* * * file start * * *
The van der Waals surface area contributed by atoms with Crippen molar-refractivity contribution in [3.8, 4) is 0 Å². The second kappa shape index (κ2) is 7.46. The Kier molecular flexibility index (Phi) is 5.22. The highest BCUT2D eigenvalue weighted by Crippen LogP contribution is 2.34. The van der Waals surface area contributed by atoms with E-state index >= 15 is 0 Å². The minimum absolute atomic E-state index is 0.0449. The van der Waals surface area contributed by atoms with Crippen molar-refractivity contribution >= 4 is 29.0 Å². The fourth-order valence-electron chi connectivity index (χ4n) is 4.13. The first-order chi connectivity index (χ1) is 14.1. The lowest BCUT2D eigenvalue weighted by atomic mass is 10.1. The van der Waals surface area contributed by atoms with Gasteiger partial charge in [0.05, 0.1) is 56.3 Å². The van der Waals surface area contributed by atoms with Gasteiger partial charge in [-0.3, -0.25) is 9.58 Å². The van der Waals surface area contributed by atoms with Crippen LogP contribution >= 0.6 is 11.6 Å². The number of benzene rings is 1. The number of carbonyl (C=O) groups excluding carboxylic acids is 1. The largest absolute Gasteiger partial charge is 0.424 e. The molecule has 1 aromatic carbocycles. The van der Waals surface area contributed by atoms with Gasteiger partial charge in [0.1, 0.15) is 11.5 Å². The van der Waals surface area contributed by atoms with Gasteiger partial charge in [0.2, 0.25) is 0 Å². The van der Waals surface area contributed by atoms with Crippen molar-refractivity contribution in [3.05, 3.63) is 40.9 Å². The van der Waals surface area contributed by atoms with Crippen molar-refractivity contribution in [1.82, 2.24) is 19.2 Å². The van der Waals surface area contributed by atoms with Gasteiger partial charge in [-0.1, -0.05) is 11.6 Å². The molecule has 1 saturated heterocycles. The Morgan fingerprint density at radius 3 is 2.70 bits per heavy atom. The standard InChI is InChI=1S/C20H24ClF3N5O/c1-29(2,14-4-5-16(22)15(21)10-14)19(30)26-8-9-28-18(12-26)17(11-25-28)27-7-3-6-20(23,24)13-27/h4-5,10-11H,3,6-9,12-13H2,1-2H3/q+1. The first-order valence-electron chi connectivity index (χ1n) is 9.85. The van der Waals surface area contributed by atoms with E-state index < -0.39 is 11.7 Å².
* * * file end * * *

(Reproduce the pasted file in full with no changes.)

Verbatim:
The van der Waals surface area contributed by atoms with Crippen molar-refractivity contribution in [3.8, 4) is 0 Å². The second kappa shape index (κ2) is 7.46. The Kier molecular flexibility index (Phi) is 5.22. The highest BCUT2D eigenvalue weighted by Crippen LogP contribution is 2.34. The van der Waals surface area contributed by atoms with E-state index >= 15 is 0 Å². The minimum absolute atomic E-state index is 0.0449. The van der Waals surface area contributed by atoms with Crippen molar-refractivity contribution >= 4 is 29.0 Å². The fourth-order valence-electron chi connectivity index (χ4n) is 4.13. The first-order chi connectivity index (χ1) is 14.1. The lowest BCUT2D eigenvalue weighted by atomic mass is 10.1. The van der Waals surface area contributed by atoms with Gasteiger partial charge in [0.05, 0.1) is 56.3 Å². The van der Waals surface area contributed by atoms with Gasteiger partial charge in [-0.3, -0.25) is 9.58 Å². The van der Waals surface area contributed by atoms with Crippen LogP contribution >= 0.6 is 11.6 Å². The number of benzene rings is 1. The number of carbonyl (C=O) groups excluding carboxylic acids is 1. The largest absolute Gasteiger partial charge is 0.424 e. The molecule has 1 aromatic carbocycles. The van der Waals surface area contributed by atoms with Gasteiger partial charge in [0.1, 0.15) is 11.5 Å². The van der Waals surface area contributed by atoms with Gasteiger partial charge in [0.2, 0.25) is 0 Å². The van der Waals surface area contributed by atoms with Crippen molar-refractivity contribution in [3.05, 3.63) is 40.9 Å². The van der Waals surface area contributed by atoms with Crippen molar-refractivity contribution in [1.82, 2.24) is 19.2 Å². The van der Waals surface area contributed by atoms with Gasteiger partial charge in [-0.1, -0.05) is 11.6 Å². The molecule has 1 saturated heterocycles. The Morgan fingerprint density at radius 3 is 2.70 bits per heavy atom. The standard InChI is InChI=1S/C20H24ClF3N5O/c1-29(2,14-4-5-16(22)15(21)10-14)19(30)26-8-9-28-18(12-26)17(11-25-28)27-7-3-6-20(23,24)13-27/h4-5,10-11H,3,6-9,12-13H2,1-2H3/q+1. The first-order valence-electron chi connectivity index (χ1n) is 9.85. The van der Waals surface area contributed by atoms with E-state index < -0.39 is 11.7 Å².